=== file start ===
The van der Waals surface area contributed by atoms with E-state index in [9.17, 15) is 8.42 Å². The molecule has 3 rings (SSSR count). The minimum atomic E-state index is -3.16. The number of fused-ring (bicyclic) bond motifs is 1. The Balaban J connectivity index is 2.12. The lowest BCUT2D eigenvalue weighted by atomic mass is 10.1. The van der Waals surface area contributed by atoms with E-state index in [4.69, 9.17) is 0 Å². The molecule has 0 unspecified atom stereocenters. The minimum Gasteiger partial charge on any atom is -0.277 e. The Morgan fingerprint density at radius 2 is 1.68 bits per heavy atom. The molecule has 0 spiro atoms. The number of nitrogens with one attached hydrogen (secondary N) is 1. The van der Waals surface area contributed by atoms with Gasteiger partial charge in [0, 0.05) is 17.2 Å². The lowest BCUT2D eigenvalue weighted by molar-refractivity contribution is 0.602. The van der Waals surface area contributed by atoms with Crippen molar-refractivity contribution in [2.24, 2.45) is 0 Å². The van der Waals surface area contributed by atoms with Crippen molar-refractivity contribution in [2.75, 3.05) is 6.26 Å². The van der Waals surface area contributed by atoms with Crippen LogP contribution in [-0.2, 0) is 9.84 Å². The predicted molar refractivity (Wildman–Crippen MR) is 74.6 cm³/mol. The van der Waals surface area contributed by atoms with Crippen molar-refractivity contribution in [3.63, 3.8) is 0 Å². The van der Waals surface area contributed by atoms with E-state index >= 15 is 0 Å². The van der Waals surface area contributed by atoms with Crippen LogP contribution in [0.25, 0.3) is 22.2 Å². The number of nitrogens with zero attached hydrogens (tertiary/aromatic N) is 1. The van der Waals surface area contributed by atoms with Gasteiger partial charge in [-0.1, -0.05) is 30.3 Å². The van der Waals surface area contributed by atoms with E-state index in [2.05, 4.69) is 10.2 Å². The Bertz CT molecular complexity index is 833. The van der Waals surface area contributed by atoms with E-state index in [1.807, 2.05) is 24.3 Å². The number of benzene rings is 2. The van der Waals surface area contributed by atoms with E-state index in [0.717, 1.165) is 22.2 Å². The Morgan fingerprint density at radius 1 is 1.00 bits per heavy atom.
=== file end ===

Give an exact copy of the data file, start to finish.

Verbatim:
The van der Waals surface area contributed by atoms with E-state index in [9.17, 15) is 8.42 Å². The molecule has 3 rings (SSSR count). The minimum atomic E-state index is -3.16. The number of fused-ring (bicyclic) bond motifs is 1. The Balaban J connectivity index is 2.12. The lowest BCUT2D eigenvalue weighted by atomic mass is 10.1. The van der Waals surface area contributed by atoms with E-state index in [4.69, 9.17) is 0 Å². The molecule has 0 unspecified atom stereocenters. The minimum Gasteiger partial charge on any atom is -0.277 e. The Morgan fingerprint density at radius 2 is 1.68 bits per heavy atom. The molecule has 0 spiro atoms. The number of nitrogens with one attached hydrogen (secondary N) is 1. The van der Waals surface area contributed by atoms with Gasteiger partial charge in [0, 0.05) is 17.2 Å². The lowest BCUT2D eigenvalue weighted by molar-refractivity contribution is 0.602. The van der Waals surface area contributed by atoms with Crippen molar-refractivity contribution in [2.24, 2.45) is 0 Å². The van der Waals surface area contributed by atoms with Crippen molar-refractivity contribution in [2.75, 3.05) is 6.26 Å². The van der Waals surface area contributed by atoms with Crippen LogP contribution in [-0.2, 0) is 9.84 Å². The predicted molar refractivity (Wildman–Crippen MR) is 74.6 cm³/mol. The van der Waals surface area contributed by atoms with Crippen molar-refractivity contribution in [3.63, 3.8) is 0 Å². The van der Waals surface area contributed by atoms with E-state index >= 15 is 0 Å². The van der Waals surface area contributed by atoms with Crippen LogP contribution in [0.25, 0.3) is 22.2 Å². The number of nitrogens with zero attached hydrogens (tertiary/aromatic N) is 1. The van der Waals surface area contributed by atoms with Gasteiger partial charge in [-0.1, -0.05) is 30.3 Å². The van der Waals surface area contributed by atoms with E-state index in [2.05, 4.69) is 10.2 Å². The Bertz CT molecular complexity index is 833. The van der Waals surface area contributed by atoms with E-state index in [1.807, 2.05) is 24.3 Å². The number of benzene rings is 2. The van der Waals surface area contributed by atoms with E-state index in [0.717, 1.165) is 22.2 Å². The Morgan fingerprint density at radius 1 is 1.00 bits per heavy atom.